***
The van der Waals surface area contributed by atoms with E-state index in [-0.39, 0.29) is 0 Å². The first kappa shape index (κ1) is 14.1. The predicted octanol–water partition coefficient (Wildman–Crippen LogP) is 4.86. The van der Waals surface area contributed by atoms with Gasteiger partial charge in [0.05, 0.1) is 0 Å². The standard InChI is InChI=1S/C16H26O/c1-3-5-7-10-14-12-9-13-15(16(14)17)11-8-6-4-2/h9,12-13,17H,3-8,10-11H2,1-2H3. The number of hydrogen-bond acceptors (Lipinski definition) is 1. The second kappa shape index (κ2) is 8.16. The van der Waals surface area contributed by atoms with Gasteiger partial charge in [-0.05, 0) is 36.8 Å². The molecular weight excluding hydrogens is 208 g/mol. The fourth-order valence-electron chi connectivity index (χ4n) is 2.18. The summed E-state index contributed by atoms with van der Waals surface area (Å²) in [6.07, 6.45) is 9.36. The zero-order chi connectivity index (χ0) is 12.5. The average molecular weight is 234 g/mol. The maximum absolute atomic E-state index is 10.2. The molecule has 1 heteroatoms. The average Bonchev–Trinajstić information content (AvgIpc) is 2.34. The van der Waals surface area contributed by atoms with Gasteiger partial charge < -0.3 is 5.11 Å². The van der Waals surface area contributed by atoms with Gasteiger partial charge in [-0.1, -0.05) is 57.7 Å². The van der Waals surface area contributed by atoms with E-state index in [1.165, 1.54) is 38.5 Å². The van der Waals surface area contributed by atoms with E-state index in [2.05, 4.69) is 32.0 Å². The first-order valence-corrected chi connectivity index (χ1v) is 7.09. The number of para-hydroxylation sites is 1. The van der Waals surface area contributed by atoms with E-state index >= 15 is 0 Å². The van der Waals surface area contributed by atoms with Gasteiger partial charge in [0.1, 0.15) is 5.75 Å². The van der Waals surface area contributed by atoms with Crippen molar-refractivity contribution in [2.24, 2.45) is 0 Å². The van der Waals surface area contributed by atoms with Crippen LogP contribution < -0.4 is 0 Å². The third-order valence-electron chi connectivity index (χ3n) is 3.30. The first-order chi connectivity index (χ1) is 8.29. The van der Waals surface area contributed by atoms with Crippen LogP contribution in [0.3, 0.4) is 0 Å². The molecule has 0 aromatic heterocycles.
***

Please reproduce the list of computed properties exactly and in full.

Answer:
The van der Waals surface area contributed by atoms with E-state index in [-0.39, 0.29) is 0 Å². The first kappa shape index (κ1) is 14.1. The predicted octanol–water partition coefficient (Wildman–Crippen LogP) is 4.86. The van der Waals surface area contributed by atoms with Gasteiger partial charge in [0.05, 0.1) is 0 Å². The standard InChI is InChI=1S/C16H26O/c1-3-5-7-10-14-12-9-13-15(16(14)17)11-8-6-4-2/h9,12-13,17H,3-8,10-11H2,1-2H3. The number of hydrogen-bond acceptors (Lipinski definition) is 1. The second kappa shape index (κ2) is 8.16. The van der Waals surface area contributed by atoms with Gasteiger partial charge in [-0.05, 0) is 36.8 Å². The molecular weight excluding hydrogens is 208 g/mol. The fourth-order valence-electron chi connectivity index (χ4n) is 2.18. The summed E-state index contributed by atoms with van der Waals surface area (Å²) in [6.07, 6.45) is 9.36. The zero-order chi connectivity index (χ0) is 12.5. The average molecular weight is 234 g/mol. The maximum absolute atomic E-state index is 10.2. The molecule has 1 heteroatoms. The average Bonchev–Trinajstić information content (AvgIpc) is 2.34. The van der Waals surface area contributed by atoms with Gasteiger partial charge < -0.3 is 5.11 Å². The van der Waals surface area contributed by atoms with Gasteiger partial charge in [-0.1, -0.05) is 57.7 Å². The van der Waals surface area contributed by atoms with E-state index in [1.165, 1.54) is 38.5 Å². The van der Waals surface area contributed by atoms with E-state index in [2.05, 4.69) is 32.0 Å². The first-order valence-corrected chi connectivity index (χ1v) is 7.09. The number of para-hydroxylation sites is 1. The van der Waals surface area contributed by atoms with E-state index >= 15 is 0 Å². The van der Waals surface area contributed by atoms with Gasteiger partial charge in [0.1, 0.15) is 5.75 Å². The van der Waals surface area contributed by atoms with Crippen molar-refractivity contribution in [2.24, 2.45) is 0 Å². The van der Waals surface area contributed by atoms with Crippen LogP contribution < -0.4 is 0 Å². The third-order valence-electron chi connectivity index (χ3n) is 3.30. The first-order chi connectivity index (χ1) is 8.29. The van der Waals surface area contributed by atoms with Crippen LogP contribution in [0.3, 0.4) is 0 Å². The molecule has 0 aromatic heterocycles.